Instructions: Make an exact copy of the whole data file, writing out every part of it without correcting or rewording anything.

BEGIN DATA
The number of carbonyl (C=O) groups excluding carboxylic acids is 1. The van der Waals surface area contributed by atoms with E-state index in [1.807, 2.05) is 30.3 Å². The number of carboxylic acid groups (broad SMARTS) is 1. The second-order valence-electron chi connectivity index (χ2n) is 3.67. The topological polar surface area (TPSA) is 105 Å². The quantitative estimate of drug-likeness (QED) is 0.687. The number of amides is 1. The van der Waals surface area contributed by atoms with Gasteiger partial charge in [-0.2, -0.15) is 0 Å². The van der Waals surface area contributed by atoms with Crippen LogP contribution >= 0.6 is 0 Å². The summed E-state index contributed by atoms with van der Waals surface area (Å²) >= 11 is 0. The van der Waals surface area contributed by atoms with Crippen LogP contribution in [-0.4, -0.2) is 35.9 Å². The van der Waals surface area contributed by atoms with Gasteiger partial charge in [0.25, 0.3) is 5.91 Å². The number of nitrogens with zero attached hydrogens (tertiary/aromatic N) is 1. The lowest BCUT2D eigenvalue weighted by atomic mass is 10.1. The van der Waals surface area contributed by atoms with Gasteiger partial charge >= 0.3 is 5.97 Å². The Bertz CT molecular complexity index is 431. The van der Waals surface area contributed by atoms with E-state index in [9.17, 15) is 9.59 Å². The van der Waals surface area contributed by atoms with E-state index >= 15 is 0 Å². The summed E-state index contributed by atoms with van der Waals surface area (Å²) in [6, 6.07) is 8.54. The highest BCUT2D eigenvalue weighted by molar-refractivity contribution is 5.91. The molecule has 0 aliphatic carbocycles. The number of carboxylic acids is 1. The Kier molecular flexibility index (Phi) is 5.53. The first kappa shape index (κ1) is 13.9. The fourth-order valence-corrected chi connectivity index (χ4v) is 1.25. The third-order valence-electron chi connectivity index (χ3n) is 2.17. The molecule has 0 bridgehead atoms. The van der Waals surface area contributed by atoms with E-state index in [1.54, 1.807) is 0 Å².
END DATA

The number of carbonyl (C=O) groups excluding carboxylic acids is 1. The van der Waals surface area contributed by atoms with E-state index in [1.807, 2.05) is 30.3 Å². The number of carboxylic acid groups (broad SMARTS) is 1. The second-order valence-electron chi connectivity index (χ2n) is 3.67. The topological polar surface area (TPSA) is 105 Å². The quantitative estimate of drug-likeness (QED) is 0.687. The number of amides is 1. The van der Waals surface area contributed by atoms with Gasteiger partial charge in [-0.2, -0.15) is 0 Å². The van der Waals surface area contributed by atoms with Crippen LogP contribution >= 0.6 is 0 Å². The summed E-state index contributed by atoms with van der Waals surface area (Å²) >= 11 is 0. The van der Waals surface area contributed by atoms with Crippen LogP contribution in [-0.4, -0.2) is 35.9 Å². The van der Waals surface area contributed by atoms with Gasteiger partial charge in [0.25, 0.3) is 5.91 Å². The number of nitrogens with zero attached hydrogens (tertiary/aromatic N) is 1. The lowest BCUT2D eigenvalue weighted by atomic mass is 10.1. The van der Waals surface area contributed by atoms with Gasteiger partial charge >= 0.3 is 5.97 Å². The Bertz CT molecular complexity index is 431. The van der Waals surface area contributed by atoms with E-state index in [9.17, 15) is 9.59 Å². The van der Waals surface area contributed by atoms with E-state index >= 15 is 0 Å². The summed E-state index contributed by atoms with van der Waals surface area (Å²) in [6, 6.07) is 8.54. The highest BCUT2D eigenvalue weighted by molar-refractivity contribution is 5.91. The molecule has 0 aliphatic carbocycles. The number of carboxylic acids is 1. The Kier molecular flexibility index (Phi) is 5.53. The first kappa shape index (κ1) is 13.9. The fourth-order valence-corrected chi connectivity index (χ4v) is 1.25. The third-order valence-electron chi connectivity index (χ3n) is 2.17. The molecule has 0 bridgehead atoms. The van der Waals surface area contributed by atoms with E-state index in [1.54, 1.807) is 0 Å².